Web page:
PORT TOWNSEND — Valerie and Arnt Arntzen finally made it to the Port Townsend Wooden Boat Festival this year.
The couple from Vancouver, B.C., applied — and had been accepted — to bring their 23-foot-long pilot cutter Anja to the festival in 2020 and 2021, but because of COVID pandemic precautions, they ended up disappointed for two years in a row.
“It’s been just wonderful to at last be here,” Valerie Arntzen said. “When we were waiting to get into the harbor, we saw an awesome sailboat under full sail and we were just giddy.”
The 45th annual event, which is organized by the Northwest Maritime Center, drew more than 200 vessels this year. Attendance is up from 2019 — the last year it was held — said Maritime Center communications director Molly McCarthy in a text, and more than 1,000 volunteers helped out at the event.
Held at Hudson Point and the Maritime Center from Thursday through Sunday, the festival featured speakers and demonstrations related to woodworking and the maritime trades; live music; boat tours and hands-on activities such as learning how to paddle board and crewing a longboat.
The boats, though, were the main attraction.
Last year’s cancellation came less than a week before the festival was scheduled to start, which helped explain why Anne Thompson and Ray Brown had two official 45th annual event pennants — one from 2021 and one from 2022 — hanging from a line on their boat, Bright Star, a 24-foot-long Tolman Jumbo 24 powerboat.
The pennants were designed, produced and mailed to boat owners before the decision to cancel was made.
“I had to look twice,” Anne Thompson said. “I didn’t notice it until I hung them up.”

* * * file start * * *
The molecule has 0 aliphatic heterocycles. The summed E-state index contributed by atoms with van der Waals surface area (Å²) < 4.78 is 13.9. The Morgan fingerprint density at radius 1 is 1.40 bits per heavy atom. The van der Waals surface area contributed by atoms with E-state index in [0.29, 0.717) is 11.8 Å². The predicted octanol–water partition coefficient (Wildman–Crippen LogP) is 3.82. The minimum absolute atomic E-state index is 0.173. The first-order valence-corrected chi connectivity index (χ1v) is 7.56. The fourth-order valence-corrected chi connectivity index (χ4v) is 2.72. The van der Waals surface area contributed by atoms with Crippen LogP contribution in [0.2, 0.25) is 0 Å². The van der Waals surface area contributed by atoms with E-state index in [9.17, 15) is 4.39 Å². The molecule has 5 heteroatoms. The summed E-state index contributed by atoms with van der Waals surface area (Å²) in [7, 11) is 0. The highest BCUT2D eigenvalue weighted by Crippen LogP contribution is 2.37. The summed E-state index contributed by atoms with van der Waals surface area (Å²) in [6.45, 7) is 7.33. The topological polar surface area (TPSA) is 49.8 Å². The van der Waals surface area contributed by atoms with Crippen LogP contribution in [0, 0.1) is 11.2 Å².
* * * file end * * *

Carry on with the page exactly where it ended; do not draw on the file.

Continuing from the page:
The two 45th annual pennants were among 13 others representing the Lake Oswego couple’s participation in the festival.
“Oh, I just love it. I love talking to people,” Anne Thompson said of why they keep returning.
Ann and Tony Magee sailed their 50-foot-long Kettenburg 50 Marionette from their home in Port Ludlow to make it to their 16th festival.
“She was built to race and built for speed,” Ann Magee said of the Marionette, which reached 11 knots on its way to Port Townsend.
The Marionette’s first appearance at the festival came in 2006 when it arrived from Redondo Beach, Calif., after a long and eventful journey — including a possible whale hit. The 60-year-old vessel was a little worse for wear.
“She practically had to be pushed (into the bay),” Ann Magee said. “But once she saw those other wooden boats, she really picked it up.”
Along with boats returning to the festival, members of the Port Townsend High School sailing club returned as well for their floral fundraiser.
“They get donations of flowers from people’s gardens and farms, assemble the bouquets Thursday afternoon, take orders from the boats on Thursday evening and deliver them Friday morning,” said Mary d’Arcy, one of the club’s coaches. “It is really student-driven.”
The idea for selling flowers to boat owners came from a parent about eight years ago, d’Arcy said, and it proved to be so successful that it has continued to help fund the club’s expenses.
This year members are raising money to compete in a regatta near Long Beach, Calif.
Priced at $10 each, the 65 colorful bouquets of dahlias, sunflowers, gladiolus and other late-summer blooms arranged in wide-mouth glass jars “sold out immediately,” d’Arcy said.
Anne Thompson said she appreciated that the students were working to raise money by doing something everyone could enjoy, and she placed her flowers on top of Bright Star’s cabin where everyone could see them.
“I gave them $15 because we were so glad to be here,” she said.